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Author Topic: paint products for paintng a bus  (Read 3386 times)
jackhartjr
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« Reply #15 on: April 16, 2008, 07:26:22 PM »

I like what Larry said, a truck painted almost 30 years ago...and still looking good!

Jack
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luvrbus
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« Reply #16 on: April 16, 2008, 07:35:51 PM »

you can buy Imron here in the US today it comes in two different types the polyurethane single stage and the base coat, clear coat the single stage does not have the polyester now and is not the same paint it was 20 years ago
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DrivingMissLazy
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« Reply #17 on: April 16, 2008, 07:51:49 PM »

Imron was outlawed about 15 years ago in California. I had DML painted prior to that time and she still looks great.

Richard
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« Reply #18 on: April 16, 2008, 07:56:34 PM »

I'm surprised they haven't outlawed paint all together in California by now.  You know, that latex wall paint might emit some water vapor into the air!
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« Reply #19 on: April 16, 2008, 07:56:51 PM »

I used PPG acylic urethane. Used two gallons of color (base), once all the trim and removeables were painted, at a cost of $299 per gallon.
This was a two part BC/CC paint.  
6 coats of clear may cause a problem.  That's about 3 extra coats of clear.   Clear isn't as expensive as the color coat, but laying on a really thick clear may lead to cracking.  That would be a major bummer.  
As has been stated, application instructions for these highly toxic paints are closely held..  Not available to the public without a lot of digging.  
Be sure that whoever shoots isocyanate paint is familiar with the toxicity of this product.
And, hope that they are mixing it correctly.  Removing botched urethane would be an absolute nightmare.    
Usually one color coat is layed down, followed by another coat in about 20 minutes--or after flash.  Then in about another 20 minutes the first clear is applied.  Followed by a second medium coat in about 20 minutes.  Then a wet 3rd coat can be applied for a really slick look.
There is no sanding between coats....as long as the window of application opportunity is followed.  After about 12 hours, the color will have to be scuffed with a 3M pad.  You don't want to let this happen.  
Always use the "system" that the manufacturer recommends. Don't mix-n-match catalyzers or flex agents.  Unless you are painting shock bumpers or rooftop AC housings, you don't need flex agents.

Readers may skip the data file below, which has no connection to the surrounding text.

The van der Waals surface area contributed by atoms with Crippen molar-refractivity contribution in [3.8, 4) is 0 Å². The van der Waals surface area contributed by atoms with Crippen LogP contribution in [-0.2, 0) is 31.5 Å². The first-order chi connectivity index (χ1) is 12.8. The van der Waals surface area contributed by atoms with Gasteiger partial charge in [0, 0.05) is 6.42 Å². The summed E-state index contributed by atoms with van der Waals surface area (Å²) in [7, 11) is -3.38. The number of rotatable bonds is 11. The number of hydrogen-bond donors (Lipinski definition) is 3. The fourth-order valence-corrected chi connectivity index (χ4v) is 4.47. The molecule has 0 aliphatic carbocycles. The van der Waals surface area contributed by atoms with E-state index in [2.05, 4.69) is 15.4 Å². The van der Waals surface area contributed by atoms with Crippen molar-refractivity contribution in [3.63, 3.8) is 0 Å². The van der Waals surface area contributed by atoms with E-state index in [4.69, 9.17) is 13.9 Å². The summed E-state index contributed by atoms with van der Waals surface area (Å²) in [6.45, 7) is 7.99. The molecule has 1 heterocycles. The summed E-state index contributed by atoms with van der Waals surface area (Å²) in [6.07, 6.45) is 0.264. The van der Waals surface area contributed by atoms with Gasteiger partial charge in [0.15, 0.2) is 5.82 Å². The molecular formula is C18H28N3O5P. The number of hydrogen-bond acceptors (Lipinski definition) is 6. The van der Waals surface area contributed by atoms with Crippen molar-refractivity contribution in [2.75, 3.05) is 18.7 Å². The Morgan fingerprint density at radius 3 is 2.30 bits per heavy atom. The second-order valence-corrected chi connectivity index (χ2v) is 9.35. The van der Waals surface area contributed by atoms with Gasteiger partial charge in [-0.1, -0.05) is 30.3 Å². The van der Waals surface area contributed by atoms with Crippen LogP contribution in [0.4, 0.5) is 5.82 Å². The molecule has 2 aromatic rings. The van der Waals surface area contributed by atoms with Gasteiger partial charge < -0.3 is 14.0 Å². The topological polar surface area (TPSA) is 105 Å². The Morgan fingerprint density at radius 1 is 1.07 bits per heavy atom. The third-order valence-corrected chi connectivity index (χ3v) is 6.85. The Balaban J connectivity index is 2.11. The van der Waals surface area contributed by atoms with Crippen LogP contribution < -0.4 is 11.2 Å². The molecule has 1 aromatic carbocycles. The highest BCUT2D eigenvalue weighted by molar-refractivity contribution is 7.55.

If you have riveted panels, forget "rubbing" out the clear.  You'll damage the finish over rivets.  
Also item of importance is the primer and prep.  Use only recommended system primers.
The clear will blend a world of faults....it is also easy to repair if lightly scratched.   Good quality paint will be attractive for a good many years of applied correctly.  
Expect a few sags in the clear.  If you get enough on, there will be sags.   Let it dry good over several months and block them out.   Don't get in a rush to make repairs until the paint and clear is completely dried.  It'll be soft for a month.  It'll feel hard, but it ain't.  However, the bus will be useable almost immediately.  The paint will dry to touch in less than an hour.
Watch the gun pressure when using HVLP guns and catalyzed finishes.  Critical that the correct pressure AT THE GUN, not the wall, is maintained.
Don't let anyone modify the mixing instructions.  Just don't play with the ratios.  Get plenty of disposable mixing cups, and throw them away as you use them.  Gun liners are nice...but optional.  
Painting a coach with catalyzed paint is a job for a crew.  Get some help, or keep your panels small so that it requires no more than one cup to complete.  Help can mix while the application is made...greatly facilitates completion timing.  Be careful in hot weather and use a reducer that tends to the slow side of your calculations.  If the finish dries too fast, it won't flow out.  It'll have that 'spray can' look.  Look like crap.  Another major bummer!  
No waxing for a couple of months.  
Good luck with your project!


JR  
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JR Lynch , Charlotte, NC
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« Reply #20 on: April 16, 2008, 08:00:12 PM »

All good advice going on here.  My 2 cents:  Any of the name brand urethane enamel with hardener is a good call.  6 coats of clear seems a  lot unless you have to cover a lot of graphics or you are planning to color sand and buff (show car stuff! and a big job on a bus!).  Sometimes, many coats of clear ( thick paint ) invites problems.  2 coats of clear over color will give the depth and shine you are after.  And allow flexing without  the cracking.  As already noted, prep is the key to painting.  Spend the $ for hand sanding each rivet.  If you don't and the paint chips off or peels then you have a costly nightmare to strip the paint.  Sand now -- enjoy forever!
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« Reply #21 on: April 16, 2008, 08:02:30 PM »

I'm surprised they haven't outlawed paint all together in California by now.  You know, that latex wall paint might emit some water vapor into the air!

I read that California was going to outlaw people.  People exhaust carbon dioxide...and methane. 
JR
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JR Lynch , Charlotte, NC